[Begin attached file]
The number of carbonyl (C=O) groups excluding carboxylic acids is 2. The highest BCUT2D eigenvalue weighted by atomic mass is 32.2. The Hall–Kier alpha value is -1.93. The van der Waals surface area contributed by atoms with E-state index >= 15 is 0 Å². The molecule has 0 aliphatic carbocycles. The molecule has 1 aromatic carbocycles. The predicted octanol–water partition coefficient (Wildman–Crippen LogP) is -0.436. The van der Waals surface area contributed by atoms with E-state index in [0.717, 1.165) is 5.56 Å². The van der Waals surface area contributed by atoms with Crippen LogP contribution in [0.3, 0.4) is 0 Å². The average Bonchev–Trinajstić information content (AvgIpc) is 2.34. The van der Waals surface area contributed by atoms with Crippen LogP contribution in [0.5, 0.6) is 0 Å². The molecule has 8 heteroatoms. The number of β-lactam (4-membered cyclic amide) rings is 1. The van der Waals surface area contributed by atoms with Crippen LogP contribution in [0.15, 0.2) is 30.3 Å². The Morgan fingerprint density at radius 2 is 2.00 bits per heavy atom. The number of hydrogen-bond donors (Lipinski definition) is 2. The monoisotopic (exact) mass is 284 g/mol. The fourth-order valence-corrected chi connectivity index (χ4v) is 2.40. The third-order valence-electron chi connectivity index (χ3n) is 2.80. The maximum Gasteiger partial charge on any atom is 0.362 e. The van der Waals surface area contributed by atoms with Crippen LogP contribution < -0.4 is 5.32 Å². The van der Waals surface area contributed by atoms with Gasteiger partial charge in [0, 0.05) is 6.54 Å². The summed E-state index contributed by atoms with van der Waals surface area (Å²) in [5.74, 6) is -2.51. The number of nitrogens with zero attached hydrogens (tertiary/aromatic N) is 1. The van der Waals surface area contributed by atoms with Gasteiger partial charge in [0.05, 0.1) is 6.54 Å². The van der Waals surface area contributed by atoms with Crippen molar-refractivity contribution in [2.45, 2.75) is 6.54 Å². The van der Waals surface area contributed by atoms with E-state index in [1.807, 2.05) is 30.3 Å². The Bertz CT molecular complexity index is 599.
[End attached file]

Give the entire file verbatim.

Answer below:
The number of carbonyl (C=O) groups excluding carboxylic acids is 2. The highest BCUT2D eigenvalue weighted by atomic mass is 32.2. The Hall–Kier alpha value is -1.93. The van der Waals surface area contributed by atoms with E-state index >= 15 is 0 Å². The molecule has 0 aliphatic carbocycles. The molecule has 1 aromatic carbocycles. The predicted octanol–water partition coefficient (Wildman–Crippen LogP) is -0.436. The van der Waals surface area contributed by atoms with E-state index in [0.717, 1.165) is 5.56 Å². The van der Waals surface area contributed by atoms with Crippen LogP contribution in [0.3, 0.4) is 0 Å². The average Bonchev–Trinajstić information content (AvgIpc) is 2.34. The van der Waals surface area contributed by atoms with Crippen LogP contribution in [0.5, 0.6) is 0 Å². The molecule has 8 heteroatoms. The number of β-lactam (4-membered cyclic amide) rings is 1. The van der Waals surface area contributed by atoms with Crippen LogP contribution in [0.15, 0.2) is 30.3 Å². The Morgan fingerprint density at radius 2 is 2.00 bits per heavy atom. The number of hydrogen-bond donors (Lipinski definition) is 2. The monoisotopic (exact) mass is 284 g/mol. The fourth-order valence-corrected chi connectivity index (χ4v) is 2.40. The third-order valence-electron chi connectivity index (χ3n) is 2.80. The maximum Gasteiger partial charge on any atom is 0.362 e. The van der Waals surface area contributed by atoms with Crippen LogP contribution < -0.4 is 5.32 Å². The van der Waals surface area contributed by atoms with Gasteiger partial charge in [0, 0.05) is 6.54 Å². The summed E-state index contributed by atoms with van der Waals surface area (Å²) in [5.74, 6) is -2.51. The number of nitrogens with zero attached hydrogens (tertiary/aromatic N) is 1. The van der Waals surface area contributed by atoms with Gasteiger partial charge in [0.05, 0.1) is 6.54 Å². The van der Waals surface area contributed by atoms with Crippen molar-refractivity contribution in [2.45, 2.75) is 6.54 Å². The van der Waals surface area contributed by atoms with E-state index in [1.807, 2.05) is 30.3 Å². The Bertz CT molecular complexity index is 599.